E-cigarette vaping linked to lung cancer in mice, researchers find
As of October 1, 2019, vaping-related illness cases rise to 1,080 from 805, according to a report from CDC. Now, a new study came out today further shows that vaping is bad for your health and may not be as safe as advertised. Researchers at New York University found that e-cigarette vapor causes lung cancer and potentially bladder cancer in mice, damaging their DNA. The findings lead researchers to conclude that vaping is likely “very harmful” to humans as well. The research was funded by the National Institutes of Health.
A related study conducted by the University of Southern California in February, found that e-cigarette users developed some of the same molecular changes in oral tissue that cause cancer in cigarette smokers. The study was published in the International Journal of Molecular Sciences.
This new research was led by Moon-shong Tang, a molecular biologist at NYU School of Medicine. The study found that 23 of 40 mice (57.5 percent) exposed to E-cig smoke developed bladder hyperplasia, genetic changes that make cells more likely to multiply, and a step toward abnormal tissue growth seen in cancer.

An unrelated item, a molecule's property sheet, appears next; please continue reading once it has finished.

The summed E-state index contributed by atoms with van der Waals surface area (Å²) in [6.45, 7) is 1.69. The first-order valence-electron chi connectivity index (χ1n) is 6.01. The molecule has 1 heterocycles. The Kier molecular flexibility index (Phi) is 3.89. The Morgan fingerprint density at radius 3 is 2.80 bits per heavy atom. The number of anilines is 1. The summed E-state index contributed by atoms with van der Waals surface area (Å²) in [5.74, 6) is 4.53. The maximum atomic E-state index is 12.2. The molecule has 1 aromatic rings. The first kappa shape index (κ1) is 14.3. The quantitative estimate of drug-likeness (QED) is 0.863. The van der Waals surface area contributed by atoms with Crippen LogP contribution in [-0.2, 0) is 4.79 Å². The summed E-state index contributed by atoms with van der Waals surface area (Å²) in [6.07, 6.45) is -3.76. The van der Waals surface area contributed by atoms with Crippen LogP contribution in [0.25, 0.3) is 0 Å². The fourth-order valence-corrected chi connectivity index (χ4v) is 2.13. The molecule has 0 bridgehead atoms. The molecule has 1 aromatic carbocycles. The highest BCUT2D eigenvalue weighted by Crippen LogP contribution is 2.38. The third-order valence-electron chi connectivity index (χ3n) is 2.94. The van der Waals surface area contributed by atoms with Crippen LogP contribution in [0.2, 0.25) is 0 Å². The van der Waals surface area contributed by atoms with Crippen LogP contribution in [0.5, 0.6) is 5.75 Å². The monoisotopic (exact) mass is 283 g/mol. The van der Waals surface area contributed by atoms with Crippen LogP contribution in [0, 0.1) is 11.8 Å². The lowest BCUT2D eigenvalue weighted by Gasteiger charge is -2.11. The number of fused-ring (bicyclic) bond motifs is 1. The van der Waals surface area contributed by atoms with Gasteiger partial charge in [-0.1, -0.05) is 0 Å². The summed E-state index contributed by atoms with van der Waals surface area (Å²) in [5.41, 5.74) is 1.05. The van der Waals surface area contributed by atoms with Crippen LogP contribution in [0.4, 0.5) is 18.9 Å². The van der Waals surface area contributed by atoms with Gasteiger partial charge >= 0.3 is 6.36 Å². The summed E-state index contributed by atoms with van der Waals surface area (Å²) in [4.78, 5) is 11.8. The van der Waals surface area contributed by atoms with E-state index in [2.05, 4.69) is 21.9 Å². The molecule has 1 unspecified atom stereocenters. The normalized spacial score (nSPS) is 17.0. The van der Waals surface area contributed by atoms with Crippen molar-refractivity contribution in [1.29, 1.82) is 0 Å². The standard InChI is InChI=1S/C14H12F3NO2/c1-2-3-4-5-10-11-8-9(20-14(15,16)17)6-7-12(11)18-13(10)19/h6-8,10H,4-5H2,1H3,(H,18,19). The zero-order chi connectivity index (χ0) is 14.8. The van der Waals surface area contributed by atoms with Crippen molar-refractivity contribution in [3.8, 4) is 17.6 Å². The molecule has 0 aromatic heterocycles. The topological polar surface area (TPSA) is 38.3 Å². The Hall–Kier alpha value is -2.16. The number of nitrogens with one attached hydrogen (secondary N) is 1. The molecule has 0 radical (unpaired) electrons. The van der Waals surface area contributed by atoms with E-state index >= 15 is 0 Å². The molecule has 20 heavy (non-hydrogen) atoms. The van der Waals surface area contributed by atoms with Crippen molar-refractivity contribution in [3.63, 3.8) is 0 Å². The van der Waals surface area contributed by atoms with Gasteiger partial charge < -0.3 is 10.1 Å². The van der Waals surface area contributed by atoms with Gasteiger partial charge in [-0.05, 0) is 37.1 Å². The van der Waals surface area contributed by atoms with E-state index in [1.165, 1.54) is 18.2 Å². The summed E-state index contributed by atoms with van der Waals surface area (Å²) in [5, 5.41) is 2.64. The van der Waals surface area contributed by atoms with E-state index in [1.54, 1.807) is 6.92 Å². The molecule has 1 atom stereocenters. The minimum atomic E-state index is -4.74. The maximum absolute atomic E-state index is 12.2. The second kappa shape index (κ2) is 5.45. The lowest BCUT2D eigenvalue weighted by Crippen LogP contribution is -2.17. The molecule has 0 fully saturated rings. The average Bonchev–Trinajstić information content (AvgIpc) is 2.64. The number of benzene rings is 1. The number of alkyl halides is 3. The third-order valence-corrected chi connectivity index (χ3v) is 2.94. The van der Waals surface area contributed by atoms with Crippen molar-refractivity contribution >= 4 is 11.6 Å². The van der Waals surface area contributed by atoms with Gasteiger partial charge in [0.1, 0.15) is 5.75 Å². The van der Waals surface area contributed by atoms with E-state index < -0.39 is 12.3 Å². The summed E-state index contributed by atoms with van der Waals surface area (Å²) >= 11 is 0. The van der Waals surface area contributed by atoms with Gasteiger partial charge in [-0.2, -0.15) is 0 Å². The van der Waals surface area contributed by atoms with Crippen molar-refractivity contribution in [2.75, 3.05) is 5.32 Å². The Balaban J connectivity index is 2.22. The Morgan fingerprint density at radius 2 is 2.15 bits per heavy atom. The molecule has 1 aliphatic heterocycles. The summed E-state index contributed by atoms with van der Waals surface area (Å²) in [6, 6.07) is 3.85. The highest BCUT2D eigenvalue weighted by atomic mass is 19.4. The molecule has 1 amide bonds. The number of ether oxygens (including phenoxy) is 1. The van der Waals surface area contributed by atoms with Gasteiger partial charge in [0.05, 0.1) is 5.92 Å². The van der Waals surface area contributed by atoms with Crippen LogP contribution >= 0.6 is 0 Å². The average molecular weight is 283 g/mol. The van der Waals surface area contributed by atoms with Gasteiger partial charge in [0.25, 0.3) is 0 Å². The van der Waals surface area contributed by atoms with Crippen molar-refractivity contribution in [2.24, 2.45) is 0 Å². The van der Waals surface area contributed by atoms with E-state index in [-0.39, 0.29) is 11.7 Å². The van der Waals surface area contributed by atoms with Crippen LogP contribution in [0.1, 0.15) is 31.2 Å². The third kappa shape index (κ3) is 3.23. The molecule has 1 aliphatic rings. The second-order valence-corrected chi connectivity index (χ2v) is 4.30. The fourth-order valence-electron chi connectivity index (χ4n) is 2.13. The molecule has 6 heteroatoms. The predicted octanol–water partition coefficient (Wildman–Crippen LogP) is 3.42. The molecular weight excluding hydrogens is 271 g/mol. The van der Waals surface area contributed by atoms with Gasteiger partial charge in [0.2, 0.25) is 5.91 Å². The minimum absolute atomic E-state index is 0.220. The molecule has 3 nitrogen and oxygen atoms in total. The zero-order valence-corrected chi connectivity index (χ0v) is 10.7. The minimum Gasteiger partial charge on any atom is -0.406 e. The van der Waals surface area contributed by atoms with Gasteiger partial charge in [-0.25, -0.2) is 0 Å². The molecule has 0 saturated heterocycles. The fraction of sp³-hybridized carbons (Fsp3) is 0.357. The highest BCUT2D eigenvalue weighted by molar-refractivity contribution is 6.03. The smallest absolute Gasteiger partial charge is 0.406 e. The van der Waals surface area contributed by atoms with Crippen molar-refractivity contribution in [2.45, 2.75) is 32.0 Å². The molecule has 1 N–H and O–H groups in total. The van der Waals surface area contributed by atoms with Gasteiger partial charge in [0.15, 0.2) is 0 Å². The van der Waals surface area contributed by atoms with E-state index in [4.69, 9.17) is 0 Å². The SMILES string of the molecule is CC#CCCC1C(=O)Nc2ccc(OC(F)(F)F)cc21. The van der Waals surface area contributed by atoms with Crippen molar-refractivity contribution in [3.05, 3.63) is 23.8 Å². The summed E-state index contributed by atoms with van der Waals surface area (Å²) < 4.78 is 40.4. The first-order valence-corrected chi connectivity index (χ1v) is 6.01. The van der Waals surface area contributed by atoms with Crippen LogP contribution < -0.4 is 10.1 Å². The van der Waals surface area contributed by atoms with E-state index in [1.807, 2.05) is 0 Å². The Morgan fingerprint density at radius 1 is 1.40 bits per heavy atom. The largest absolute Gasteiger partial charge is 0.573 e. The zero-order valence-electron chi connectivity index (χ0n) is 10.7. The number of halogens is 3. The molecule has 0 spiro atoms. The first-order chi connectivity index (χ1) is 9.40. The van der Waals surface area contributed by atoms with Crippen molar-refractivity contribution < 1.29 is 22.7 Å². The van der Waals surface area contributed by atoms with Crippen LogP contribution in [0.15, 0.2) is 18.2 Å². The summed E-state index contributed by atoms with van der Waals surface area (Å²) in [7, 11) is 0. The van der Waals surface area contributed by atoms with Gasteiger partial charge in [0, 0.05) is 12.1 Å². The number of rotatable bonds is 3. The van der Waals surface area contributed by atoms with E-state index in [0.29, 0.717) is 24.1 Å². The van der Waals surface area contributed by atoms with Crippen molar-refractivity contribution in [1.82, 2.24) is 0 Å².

“It’s foreseeable that if you smoke e-cigarettes, all kinds of disease comes out” over time, Moon-Shong Tang, the study’s lead researcher, said in an interview. “Long term, some cancer will come out, probably. E-cigarettes are bad news.”
At the end of the experiment, researchers found that 9 of the 40 mice mice (22.5 percent) exposed to E-cigarette smoke with nicotine for 54 weeks developed lung adenocarcinomas. None of the 20 mice from the study exposed to the same E-cigarette smoke without nicotine developed cancer. More than half of the e-cigarette vapor group also developed an enlarged bladder (a condition called hyperplasia), a risk factor for bladder cancer, compared to a single mouse who did the same across both control groups. The study was published online October 7 in Proceedings of National Academy of Sciences (PNAS).
Unlike humans, the study mice also did not inhale smoke like a human would, but, instead, were surrounded by it (whole-body exposure). “Tobacco smoke is among the most dangerous environmental agents to which humans are routinely exposed, but the potential of E-cig smoke as a threat to human health is not yet fully understood,” says Tang, a professor in the Departments of Environmental Medicine, Medicine, and Pathology. “Our study results in mice were not meant to be compared to human disease, but instead argue that E-cig smoke must be more thoroughly studied before it is deemed safe or marketed that way.”